Thursday, July 19, 2007

Caregiver depression

There’s an article in today’s Montreal Gazette about caregivers and depression. It’s not new or breaking news, but it is something that needs to be brought to the forefront because of the many caregivers who are suffering silently from depression, anxiety, helplessness, and isolation.

Many people find themselves in the position of caring for an ailing family member or members. In our North American society, we usually aren’t prepared for this role and the job can be brought upon us so gradually that we don’t notice we’re doing it until it’s too late, or it’s thrust upon us so suddenly that we don’t know what has hit us.

As the population ages, more people are finding themselves in the position of caregiver. In many families, it’s one sibling who takes over the bulk of the work either because of geography or by design. Initially, the care is usually done without many issues, but as the person who needs care becomes more dependant, sicker, and/or more demanding, the caregiver can find him or herself working harder, working longer, and becoming more isolated.

It’s easy to see caregiver burn out and depression in the hospital setting. Many times, they just can’t handle the care any more and bring their loved one to the emergency room, hoping and praying for some sort of salvation. Unfortunately, the way our system is set up, rarely is that salvation available. We have a serious shortage of quality chronic care beds. We also have a serious shortage of people available to go and help out in the home or to provide respite care.

Often, the caregivers don’t know they are burning out until they do. They become ill themselves or they become overwhelmed with what is expected of them on a daily basis.

If you know someone who is a caregiver, even if you can’t lend a hand with the care, you can lend an ear, an arm, a shoulder. Be there, offer to help in ways that you can. If the caregiver doesn’t know of resources, maybe you can do the searching and provide the information. Caregivers don’t just need the help now, they need the help over the long-term, and even once their sick family member has gone.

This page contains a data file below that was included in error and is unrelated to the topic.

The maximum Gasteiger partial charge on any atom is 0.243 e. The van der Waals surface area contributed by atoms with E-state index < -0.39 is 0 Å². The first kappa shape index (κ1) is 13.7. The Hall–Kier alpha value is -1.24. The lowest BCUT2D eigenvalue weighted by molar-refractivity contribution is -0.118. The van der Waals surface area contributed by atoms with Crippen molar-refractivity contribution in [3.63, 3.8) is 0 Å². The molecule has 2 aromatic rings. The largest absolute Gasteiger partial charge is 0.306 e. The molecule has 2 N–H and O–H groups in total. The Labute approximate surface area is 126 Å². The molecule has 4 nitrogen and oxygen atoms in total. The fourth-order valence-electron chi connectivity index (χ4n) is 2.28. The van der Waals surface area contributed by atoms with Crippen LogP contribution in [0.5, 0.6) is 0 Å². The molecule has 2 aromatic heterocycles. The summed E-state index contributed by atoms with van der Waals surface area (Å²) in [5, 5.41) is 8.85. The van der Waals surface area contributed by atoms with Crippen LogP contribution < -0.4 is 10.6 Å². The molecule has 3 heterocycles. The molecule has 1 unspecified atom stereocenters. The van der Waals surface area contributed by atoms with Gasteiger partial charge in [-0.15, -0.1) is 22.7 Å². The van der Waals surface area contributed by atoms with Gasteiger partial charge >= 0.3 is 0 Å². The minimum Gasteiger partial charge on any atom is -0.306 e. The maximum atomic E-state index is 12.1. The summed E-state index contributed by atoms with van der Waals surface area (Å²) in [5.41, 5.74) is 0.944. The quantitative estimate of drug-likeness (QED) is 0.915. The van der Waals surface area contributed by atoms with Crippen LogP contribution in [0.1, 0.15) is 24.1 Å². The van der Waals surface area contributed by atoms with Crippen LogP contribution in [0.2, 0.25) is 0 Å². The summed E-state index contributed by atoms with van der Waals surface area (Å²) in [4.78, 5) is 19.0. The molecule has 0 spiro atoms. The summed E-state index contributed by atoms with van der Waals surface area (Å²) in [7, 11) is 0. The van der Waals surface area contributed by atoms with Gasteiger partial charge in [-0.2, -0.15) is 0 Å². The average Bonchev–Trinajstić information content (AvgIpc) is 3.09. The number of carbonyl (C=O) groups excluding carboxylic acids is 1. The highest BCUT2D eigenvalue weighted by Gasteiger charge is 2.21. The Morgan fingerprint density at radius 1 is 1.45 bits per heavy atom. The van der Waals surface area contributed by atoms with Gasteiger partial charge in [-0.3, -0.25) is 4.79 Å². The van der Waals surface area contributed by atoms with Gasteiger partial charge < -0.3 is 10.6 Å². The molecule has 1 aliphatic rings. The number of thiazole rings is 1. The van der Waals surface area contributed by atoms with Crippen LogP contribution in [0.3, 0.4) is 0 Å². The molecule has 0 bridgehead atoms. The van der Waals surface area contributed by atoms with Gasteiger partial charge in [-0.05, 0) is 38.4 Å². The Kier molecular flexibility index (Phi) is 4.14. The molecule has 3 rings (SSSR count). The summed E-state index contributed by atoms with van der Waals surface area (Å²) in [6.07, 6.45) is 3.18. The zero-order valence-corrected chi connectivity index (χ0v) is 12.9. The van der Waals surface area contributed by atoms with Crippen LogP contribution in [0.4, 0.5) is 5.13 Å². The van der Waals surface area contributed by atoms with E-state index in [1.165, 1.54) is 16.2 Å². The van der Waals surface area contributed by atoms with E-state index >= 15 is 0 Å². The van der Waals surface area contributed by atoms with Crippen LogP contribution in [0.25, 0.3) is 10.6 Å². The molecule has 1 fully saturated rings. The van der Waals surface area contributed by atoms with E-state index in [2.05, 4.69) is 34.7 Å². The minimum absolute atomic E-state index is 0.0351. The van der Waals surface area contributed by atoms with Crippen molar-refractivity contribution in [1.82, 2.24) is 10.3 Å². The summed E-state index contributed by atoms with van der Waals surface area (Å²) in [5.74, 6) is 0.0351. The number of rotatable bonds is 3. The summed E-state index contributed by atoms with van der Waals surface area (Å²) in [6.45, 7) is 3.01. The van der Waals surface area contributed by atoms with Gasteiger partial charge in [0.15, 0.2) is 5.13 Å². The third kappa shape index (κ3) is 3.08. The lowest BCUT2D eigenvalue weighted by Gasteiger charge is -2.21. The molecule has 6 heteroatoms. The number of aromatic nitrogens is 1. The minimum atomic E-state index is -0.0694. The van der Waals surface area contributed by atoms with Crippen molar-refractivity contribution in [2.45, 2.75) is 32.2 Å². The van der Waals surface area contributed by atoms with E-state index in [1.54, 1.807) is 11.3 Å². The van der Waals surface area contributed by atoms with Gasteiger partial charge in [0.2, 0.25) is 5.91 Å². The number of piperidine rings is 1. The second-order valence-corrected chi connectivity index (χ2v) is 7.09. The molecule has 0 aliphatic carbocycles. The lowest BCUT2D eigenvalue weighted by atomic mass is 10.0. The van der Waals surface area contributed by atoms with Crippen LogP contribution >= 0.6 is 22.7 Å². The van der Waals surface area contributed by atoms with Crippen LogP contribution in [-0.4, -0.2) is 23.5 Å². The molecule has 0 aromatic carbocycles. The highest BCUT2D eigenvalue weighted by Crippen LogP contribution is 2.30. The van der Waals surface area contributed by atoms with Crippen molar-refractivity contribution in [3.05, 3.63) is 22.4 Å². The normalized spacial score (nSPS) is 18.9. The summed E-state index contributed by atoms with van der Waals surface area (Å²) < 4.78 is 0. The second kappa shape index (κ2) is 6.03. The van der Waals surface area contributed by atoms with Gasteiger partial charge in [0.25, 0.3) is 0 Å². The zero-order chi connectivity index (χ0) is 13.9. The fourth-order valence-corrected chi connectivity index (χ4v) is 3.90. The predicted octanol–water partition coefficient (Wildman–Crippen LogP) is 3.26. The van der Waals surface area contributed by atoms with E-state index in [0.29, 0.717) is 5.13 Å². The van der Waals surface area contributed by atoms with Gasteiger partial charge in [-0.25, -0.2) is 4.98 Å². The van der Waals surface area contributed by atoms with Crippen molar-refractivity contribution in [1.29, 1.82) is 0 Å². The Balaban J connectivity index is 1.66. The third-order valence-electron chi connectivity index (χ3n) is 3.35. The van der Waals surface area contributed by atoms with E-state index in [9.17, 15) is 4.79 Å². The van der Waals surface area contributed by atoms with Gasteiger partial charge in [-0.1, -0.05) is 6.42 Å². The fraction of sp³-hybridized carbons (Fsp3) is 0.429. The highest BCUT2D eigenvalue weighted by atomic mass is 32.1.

And if you are the caregiver, take time for yourself. There is no point in being selfless and devoting yourself full-time to caring for someone else if you are going to end up sick yourself. You can only do a good job if you are healthy yourself – emotionally as well as physically.

News for today:
Chlamydia common among young women and men
Interventions During Hospital Stays Can Help Motivate Smokers to Quit
Intensive training of young tennis players causes spinal damage
Very young babies vulnerable to sudden death while seated
Low hospital staff levels increase infection rates

1 comment:

Dawn said...

Just a little support and an understanding ear can make all the difference to caregivers. As you point out, it's often almost an accident of geography that singles out one family member for this role, but other family members can help so much through their support of the caregiver.